“He was Australia-wide before Australian rules football became Australian-wide,” said Collins, who described “Barass” the (Carlton) coach as “a hard task master” who insisted on yellow jumpers for players who showed up late and who “could be confrontational.”
He also innovated and his brand as the “super coach” was established when he coached the Blues back from a 44-point half-time deficit against Collingwood in the 1970 grand final to win the premiership, in a game that confirmed Carlton’s new supremacy and Collingwood’s subsequent “Colliwobbles” in finals.
Ron Barassi gives directions to Wes Lofts.Credit: Archives
Barassi’s half-time exhortation to play on and “handball, handball” in that game was viewed as the birth of modern, play-on football and the weaponizing of handball. If this legacy is disputed, the fact that it has been asserted for five decades is another mark of RDB’s influence.
Barassi’s full-bore approach to coaching – fiery clashes with “Slamming Sam” Kekovich and his dealings with the eccentric Brent “Tiger” Crosswell, his rousing speeches and mix of tough talk and love – was the subject of John Powers’ seminal book The Coach, which still stands at the apex of fly-on-wall books written about the game.
Cameron Schwab, who dealt with Barassi in his two stints as Melbourne chief executive and was steeped in the game’s history – Ron went back to supporting Melbourne once his service with the Sydney Swans ceased in the early 2000s – once said of Barassi’s generous, down-to-earth nature: “The thing about Ron is that he doesn’t know he’s Ron Barassi.”
This squares with my own experience of Ronald Dale, as some of us liked to call him, when I was a lowly sports journo at The Herald and then the merged Herald Sun in 1990-91. As a columnist, Ron liked to come into the office and chat to the staff, even coming to the odd lunch; far from projecting himself as important, he was always friendly, gregarious and intensely interested in whatever one was doing.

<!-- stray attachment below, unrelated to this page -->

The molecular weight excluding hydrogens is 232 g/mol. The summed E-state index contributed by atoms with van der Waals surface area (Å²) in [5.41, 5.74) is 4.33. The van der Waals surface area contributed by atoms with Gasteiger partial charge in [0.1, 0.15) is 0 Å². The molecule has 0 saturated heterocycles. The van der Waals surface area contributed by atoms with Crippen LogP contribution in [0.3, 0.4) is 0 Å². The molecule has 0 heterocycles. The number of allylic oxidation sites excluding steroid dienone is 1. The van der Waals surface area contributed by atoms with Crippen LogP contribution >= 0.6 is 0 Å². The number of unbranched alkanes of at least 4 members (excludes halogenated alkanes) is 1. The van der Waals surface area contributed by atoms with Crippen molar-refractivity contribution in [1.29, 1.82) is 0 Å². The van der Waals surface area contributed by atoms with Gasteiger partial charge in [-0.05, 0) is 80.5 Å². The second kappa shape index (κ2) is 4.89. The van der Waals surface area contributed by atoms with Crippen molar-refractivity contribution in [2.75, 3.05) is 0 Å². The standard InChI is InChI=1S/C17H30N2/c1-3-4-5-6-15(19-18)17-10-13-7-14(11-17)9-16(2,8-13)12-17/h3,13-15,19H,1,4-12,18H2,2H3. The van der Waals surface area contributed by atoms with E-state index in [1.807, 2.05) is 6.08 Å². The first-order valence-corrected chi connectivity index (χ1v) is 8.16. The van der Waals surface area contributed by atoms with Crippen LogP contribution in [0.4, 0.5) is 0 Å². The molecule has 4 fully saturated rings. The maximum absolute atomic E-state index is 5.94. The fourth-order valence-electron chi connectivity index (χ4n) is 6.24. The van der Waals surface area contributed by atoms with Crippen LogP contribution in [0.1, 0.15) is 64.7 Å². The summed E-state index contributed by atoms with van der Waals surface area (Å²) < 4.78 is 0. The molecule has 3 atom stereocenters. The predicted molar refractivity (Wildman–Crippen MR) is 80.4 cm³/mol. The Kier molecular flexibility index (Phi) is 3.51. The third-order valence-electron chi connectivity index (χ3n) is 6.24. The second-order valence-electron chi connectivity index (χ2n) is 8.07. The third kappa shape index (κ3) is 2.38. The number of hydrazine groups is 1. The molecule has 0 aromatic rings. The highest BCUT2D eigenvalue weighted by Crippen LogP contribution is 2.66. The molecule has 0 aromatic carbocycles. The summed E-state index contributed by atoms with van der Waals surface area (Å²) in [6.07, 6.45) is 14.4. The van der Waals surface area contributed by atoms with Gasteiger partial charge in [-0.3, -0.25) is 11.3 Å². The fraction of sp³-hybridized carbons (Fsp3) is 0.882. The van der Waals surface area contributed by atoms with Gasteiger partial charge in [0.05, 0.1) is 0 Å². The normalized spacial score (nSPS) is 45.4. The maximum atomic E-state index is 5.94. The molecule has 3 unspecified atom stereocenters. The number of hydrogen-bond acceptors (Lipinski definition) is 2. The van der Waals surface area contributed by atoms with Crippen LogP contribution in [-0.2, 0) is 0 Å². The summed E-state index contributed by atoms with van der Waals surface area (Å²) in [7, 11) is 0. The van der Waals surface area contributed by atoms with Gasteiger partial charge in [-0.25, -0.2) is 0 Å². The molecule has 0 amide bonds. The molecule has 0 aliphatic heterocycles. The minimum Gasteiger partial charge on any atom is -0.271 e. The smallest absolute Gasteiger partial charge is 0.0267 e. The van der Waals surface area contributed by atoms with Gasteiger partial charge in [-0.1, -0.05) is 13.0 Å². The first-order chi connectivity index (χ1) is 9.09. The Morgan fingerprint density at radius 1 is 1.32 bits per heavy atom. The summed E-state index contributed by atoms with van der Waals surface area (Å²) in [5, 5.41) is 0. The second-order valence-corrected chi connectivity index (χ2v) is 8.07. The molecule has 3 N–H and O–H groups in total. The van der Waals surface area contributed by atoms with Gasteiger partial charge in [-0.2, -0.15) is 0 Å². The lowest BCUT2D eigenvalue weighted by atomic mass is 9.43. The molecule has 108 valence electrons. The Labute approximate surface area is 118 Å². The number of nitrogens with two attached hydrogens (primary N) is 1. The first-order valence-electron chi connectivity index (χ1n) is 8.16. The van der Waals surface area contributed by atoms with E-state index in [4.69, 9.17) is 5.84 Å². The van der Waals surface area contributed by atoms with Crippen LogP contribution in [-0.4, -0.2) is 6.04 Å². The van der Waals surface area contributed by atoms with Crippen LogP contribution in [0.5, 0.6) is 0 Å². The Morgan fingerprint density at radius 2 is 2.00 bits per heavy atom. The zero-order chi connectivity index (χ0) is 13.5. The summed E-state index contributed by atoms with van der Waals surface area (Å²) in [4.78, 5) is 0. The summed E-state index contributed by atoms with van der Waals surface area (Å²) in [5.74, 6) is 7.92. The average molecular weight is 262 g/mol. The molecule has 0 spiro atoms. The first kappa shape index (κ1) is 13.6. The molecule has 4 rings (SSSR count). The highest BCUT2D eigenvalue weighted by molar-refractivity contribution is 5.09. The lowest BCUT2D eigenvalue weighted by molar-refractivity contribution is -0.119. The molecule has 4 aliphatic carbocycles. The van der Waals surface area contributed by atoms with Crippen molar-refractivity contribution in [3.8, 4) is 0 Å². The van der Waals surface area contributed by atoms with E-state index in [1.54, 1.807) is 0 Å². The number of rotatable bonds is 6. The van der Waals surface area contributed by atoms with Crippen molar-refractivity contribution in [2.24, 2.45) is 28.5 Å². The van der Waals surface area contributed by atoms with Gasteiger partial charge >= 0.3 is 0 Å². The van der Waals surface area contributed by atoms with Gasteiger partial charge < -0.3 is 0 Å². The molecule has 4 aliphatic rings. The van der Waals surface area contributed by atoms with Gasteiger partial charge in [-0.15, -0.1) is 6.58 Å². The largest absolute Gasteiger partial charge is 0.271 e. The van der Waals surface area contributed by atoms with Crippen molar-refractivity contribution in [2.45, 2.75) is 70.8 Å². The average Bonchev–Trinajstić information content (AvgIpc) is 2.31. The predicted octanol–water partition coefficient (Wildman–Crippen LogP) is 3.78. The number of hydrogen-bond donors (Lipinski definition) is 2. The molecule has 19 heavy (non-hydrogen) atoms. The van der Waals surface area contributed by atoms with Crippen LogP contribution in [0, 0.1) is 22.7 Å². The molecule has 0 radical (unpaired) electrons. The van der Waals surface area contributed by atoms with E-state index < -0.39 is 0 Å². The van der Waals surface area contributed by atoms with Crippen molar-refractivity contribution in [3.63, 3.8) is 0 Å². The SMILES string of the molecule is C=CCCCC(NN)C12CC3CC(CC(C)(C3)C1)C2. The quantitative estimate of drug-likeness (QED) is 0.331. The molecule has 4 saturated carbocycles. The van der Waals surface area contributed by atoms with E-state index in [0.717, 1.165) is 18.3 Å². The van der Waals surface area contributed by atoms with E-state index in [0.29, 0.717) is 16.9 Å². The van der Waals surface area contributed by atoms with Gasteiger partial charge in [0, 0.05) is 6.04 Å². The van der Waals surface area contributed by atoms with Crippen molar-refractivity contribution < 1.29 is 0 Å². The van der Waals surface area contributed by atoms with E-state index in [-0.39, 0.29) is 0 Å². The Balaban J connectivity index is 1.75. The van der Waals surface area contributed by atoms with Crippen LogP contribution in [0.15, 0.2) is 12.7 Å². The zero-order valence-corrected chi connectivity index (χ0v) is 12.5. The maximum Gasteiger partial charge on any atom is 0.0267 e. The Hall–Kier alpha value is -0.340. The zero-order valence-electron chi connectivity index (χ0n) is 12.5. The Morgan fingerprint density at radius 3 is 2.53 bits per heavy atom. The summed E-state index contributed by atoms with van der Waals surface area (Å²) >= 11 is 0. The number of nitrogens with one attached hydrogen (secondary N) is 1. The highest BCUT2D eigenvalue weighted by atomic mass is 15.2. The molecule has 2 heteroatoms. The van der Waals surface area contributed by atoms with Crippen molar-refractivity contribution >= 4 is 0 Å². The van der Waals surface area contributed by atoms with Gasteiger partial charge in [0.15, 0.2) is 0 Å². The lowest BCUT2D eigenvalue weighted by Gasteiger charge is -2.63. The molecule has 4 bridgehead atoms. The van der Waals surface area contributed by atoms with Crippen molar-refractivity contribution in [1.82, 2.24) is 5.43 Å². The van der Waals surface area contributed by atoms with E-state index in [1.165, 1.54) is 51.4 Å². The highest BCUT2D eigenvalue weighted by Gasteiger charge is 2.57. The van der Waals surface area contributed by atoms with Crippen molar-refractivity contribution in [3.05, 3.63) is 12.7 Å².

Barassi was a key figure in the first football expedition to Ireland in the 1960s, and he was, of course, instrumental in the Irish recruiting experiment at Melbourne in the ’80s that spawned the late Jim Stynes and the late Sean Wight – trailblazers to the legion of Gaelic footballers, now including AFLW players, who’ve jumped codes.
Collins recalled Barassi colluding with the Fitzroy coach Bill Stephen in 1966 to draw a centre square for a game to reduce congestion, with the teams agreeing not to enter the square for centre bounces. The league forgave them. Nine years later, the experiment became the rule.
Barassi was one of the fiercest advocates for the national expansion of a game that was obsessively followed in Victoria, South Australia and Western Australia, but alien to the northern states of NSW and Queensland, where rugby codes dominated.
In 1978, historian Professor Ian Turner coined the term “the Barassi line” to describe the geographic border between the Australian rules football-centric south and the rugby-centred north; this Mason-Dixon-style line ran diagonally from south-east NSW to the north-west of Queensland’s intersection with the NT.
Ron Barassi was the first football figure who transcended the line that Turner identified. And, partly due to his efforts, Australian rules football and the AFL have gained, at the least, a sizeable toehold in those territories.
Vale Ron. You have left the nation – and the only game that bears the nation’s name – much richer for your life.